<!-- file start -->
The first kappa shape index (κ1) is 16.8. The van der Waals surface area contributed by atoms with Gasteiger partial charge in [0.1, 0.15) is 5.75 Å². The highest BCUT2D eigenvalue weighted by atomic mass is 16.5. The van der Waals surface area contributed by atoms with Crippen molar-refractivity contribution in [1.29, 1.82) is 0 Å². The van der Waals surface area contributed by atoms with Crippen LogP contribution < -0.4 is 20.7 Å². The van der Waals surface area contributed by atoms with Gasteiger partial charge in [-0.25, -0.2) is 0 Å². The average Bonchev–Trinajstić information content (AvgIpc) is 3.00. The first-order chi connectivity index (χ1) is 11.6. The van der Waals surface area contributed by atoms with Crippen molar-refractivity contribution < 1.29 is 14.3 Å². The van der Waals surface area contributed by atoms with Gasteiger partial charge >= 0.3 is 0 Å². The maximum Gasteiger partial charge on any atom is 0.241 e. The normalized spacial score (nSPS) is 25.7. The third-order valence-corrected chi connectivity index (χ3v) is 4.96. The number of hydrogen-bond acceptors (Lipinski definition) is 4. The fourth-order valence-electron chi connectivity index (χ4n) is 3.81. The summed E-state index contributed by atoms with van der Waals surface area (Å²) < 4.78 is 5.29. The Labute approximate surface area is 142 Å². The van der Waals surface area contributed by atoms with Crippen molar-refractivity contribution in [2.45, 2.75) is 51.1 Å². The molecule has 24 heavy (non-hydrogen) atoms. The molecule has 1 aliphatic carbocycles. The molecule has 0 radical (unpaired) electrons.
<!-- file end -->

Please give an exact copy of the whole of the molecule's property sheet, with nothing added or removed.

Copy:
The first kappa shape index (κ1) is 16.8. The van der Waals surface area contributed by atoms with Gasteiger partial charge in [0.1, 0.15) is 5.75 Å². The highest BCUT2D eigenvalue weighted by atomic mass is 16.5. The van der Waals surface area contributed by atoms with Crippen molar-refractivity contribution in [1.29, 1.82) is 0 Å². The van der Waals surface area contributed by atoms with Crippen LogP contribution < -0.4 is 20.7 Å². The van der Waals surface area contributed by atoms with Gasteiger partial charge in [-0.25, -0.2) is 0 Å². The average Bonchev–Trinajstić information content (AvgIpc) is 3.00. The first-order chi connectivity index (χ1) is 11.6. The van der Waals surface area contributed by atoms with Crippen molar-refractivity contribution < 1.29 is 14.3 Å². The van der Waals surface area contributed by atoms with Gasteiger partial charge >= 0.3 is 0 Å². The maximum Gasteiger partial charge on any atom is 0.241 e. The normalized spacial score (nSPS) is 25.7. The third-order valence-corrected chi connectivity index (χ3v) is 4.96. The number of hydrogen-bond acceptors (Lipinski definition) is 4. The fourth-order valence-electron chi connectivity index (χ4n) is 3.81. The summed E-state index contributed by atoms with van der Waals surface area (Å²) < 4.78 is 5.29. The Labute approximate surface area is 142 Å². The van der Waals surface area contributed by atoms with Crippen molar-refractivity contribution in [2.45, 2.75) is 51.1 Å². The molecule has 24 heavy (non-hydrogen) atoms. The molecule has 1 aliphatic carbocycles. The molecule has 0 radical (unpaired) electrons.